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Raistmer
Adept II

Some performance-related questions about current OpenCL implementation

1) Is it possible to have local (per thread) array stored into registers in OpenCL?
It was not possible in Brook+.
That is, if I write inside kernel:
float4 buf[32];
will these 32 elements placed into registers or they will be spilled into global memory?

2) If write to global memory buffer resides in not chosen branch inside branch instruction (per wavefront basis) will this write be avoided or zeros or junk will be written anyway?
Also, will such write be avoided per wavefront or per thread basis?

3) How many registers can be used per thread to still hide global memory read latence more or less effectively? (or how many wavefronts per SIMD should be launched simultaneously to hide read latence?)
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nou
Exemplar

Some performance-related questions about current OpenCL implementation

1. private arrays are in global memory. use local arrays instead.and there was a note that devs are working on moving arrays into registers too.

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Raistmer
Adept II

Some performance-related questions about current OpenCL implementation

Originally posted by: nou

1. private arrays are in global memory. use local arrays instead.and there was a note that devs are working on moving arrays into registers too.



Unfortunately it will not work for 4xxx that I targed currently. These GPUs have no accessible local memory, it's emulated via global.

It's a pity that register file can't be used too
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MicahVillmow
Staff
Staff

Some performance-related questions about current OpenCL implementation

Raistmer,
Our next release will move some private arrays into hardware indexable temp registers. Depending on the size and usage the compiler will determine if the accesses are converted to registers or backed into global memory.
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Raistmer
Adept II

Some performance-related questions about current OpenCL implementation

Thanks.
Could you give some insights about 2) and 3) questions, please?
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MicahVillmow
Staff
Staff

Some performance-related questions about current OpenCL implementation

Raistmer,
2) if the branch is not taken, the write is not executed.
3) The register count affects the number of wavefronts that can execute on the same SIMD. The number of wavefronts that are required to hide the memory latency is algorithm/kernel dependent.
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Raistmer
Adept II

Some performance-related questions about current OpenCL implementation

Originally posted by: MicahVillmow

3) The register count affects the number of wavefronts that can execute on the same SIMD. The number of wavefronts that are required to hide the memory latency is algorithm/kernel dependent.


I consider such situation:
kernel has memory load operation only in very beginning of kernel. After that all computations carried in registers.
that is, for starting computations some values should be loaded from memory, each new wavefront will issue memory loads right after creation, no matter how long whole kernel is. Computations can start only after data will be in register, hence some latency from memory read. As I understand it, in such situation this latency can't be hided by computations inside kernel itself (at least until very first wavefront will not have its data loaded), the only possible way is to busy GPU by issuing new memory reads (this issue requires some cycles too probably). How many wavefronts should be launched in this situation before first one recives its data?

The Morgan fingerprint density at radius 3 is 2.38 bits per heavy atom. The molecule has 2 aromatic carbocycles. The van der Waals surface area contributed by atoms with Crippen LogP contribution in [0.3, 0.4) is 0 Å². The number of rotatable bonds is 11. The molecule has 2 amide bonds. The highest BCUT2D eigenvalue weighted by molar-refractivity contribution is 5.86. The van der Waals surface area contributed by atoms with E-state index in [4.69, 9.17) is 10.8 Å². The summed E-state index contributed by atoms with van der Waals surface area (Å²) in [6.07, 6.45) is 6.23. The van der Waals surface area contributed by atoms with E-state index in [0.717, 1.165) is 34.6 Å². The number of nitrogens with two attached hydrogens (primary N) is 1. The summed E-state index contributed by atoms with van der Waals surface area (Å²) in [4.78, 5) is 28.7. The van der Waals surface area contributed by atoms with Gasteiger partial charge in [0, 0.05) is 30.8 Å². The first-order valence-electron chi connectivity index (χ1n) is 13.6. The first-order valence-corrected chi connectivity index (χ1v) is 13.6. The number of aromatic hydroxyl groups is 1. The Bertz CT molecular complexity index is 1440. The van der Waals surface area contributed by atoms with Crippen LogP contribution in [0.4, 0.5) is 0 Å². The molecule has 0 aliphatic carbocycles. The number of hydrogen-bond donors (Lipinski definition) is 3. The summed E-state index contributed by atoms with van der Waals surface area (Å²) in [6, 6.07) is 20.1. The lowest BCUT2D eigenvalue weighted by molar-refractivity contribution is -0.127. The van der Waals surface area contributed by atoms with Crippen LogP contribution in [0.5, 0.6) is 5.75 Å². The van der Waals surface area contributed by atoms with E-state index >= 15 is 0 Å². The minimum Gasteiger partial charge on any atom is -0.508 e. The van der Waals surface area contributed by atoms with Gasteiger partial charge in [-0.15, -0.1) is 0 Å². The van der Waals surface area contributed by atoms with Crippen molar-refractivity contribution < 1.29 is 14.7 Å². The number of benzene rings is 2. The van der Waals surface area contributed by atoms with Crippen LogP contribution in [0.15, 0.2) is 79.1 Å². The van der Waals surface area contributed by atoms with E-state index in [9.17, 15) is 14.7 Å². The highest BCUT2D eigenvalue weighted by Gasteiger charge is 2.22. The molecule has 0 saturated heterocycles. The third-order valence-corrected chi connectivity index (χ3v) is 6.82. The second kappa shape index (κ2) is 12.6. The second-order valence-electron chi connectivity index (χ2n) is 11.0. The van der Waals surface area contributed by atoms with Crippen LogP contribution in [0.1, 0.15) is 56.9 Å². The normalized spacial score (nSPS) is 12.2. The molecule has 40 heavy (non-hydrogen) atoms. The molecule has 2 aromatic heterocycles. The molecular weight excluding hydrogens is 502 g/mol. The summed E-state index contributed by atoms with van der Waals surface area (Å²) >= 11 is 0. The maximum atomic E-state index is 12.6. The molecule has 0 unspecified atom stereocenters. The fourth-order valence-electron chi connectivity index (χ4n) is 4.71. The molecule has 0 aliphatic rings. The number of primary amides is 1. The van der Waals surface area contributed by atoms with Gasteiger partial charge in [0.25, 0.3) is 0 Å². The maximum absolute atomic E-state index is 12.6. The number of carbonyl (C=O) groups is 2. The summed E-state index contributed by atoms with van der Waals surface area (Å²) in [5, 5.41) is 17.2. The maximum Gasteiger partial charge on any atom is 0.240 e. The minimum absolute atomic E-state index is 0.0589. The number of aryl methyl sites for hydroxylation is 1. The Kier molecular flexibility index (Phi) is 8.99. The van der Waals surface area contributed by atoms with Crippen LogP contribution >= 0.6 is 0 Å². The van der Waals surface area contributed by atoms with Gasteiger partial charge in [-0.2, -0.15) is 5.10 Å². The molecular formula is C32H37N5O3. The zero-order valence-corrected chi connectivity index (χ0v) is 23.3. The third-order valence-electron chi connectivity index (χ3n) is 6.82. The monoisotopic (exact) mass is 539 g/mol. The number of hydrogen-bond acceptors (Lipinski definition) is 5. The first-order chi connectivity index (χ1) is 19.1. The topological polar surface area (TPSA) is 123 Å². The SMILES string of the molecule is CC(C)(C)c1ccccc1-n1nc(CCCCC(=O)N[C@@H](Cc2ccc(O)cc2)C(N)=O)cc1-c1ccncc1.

Or it's not possible to hide this latency at all, first few wavefronts always will suffer from delay?
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omkaranathan
Journeyman III

Some performance-related questions about current OpenCL implementation

The first wavefront will always suffer from this latency. The concept of hiding the memory latency by issuing more wavefronts is meaningful after the first wavefront starts executing. The initial setup time and the memory latency of first wavefront will always be there.



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davibu
Journeyman III

Some performance-related questions about current OpenCL implementation

Originally posted by: omkaranathan

The first wavefront will always suffer from this latency. The concept of hiding the memory latency by issuing more wavefronts is meaningful after the first wavefront starts executing. The initial setup time and the memory latency of first wavefront will always be there.

 

Hasn't Fermi introduced the capability to schedule multiple kernels in order to exactly solve this problem ?

 

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_Big_Mac_
Journeyman III

Some performance-related questions about current OpenCL implementation

No matter how you play it, hiding latency by pipelining execution (ie. switching to another wavefront/warp/kernel/context/whatever to do some meaningful work during the wait) will not shorten the initial wait. The requests for memory will not come back to the first requester any sooner, Fermi or no Fermi it's true tho that kernel concurrency they introduced is yet another step in pipelining.

As for moving arrays to register - I presume indexing would have to be made entirely by literals in code, like array[2]. The moment you start using array you're forcing the compiler to assume there's arbitrary pointer arithmetic involved and I don't see how you could reliably implement pointer arithmetic over registers. What is register A plus 'k'? How can you take an address of a register?

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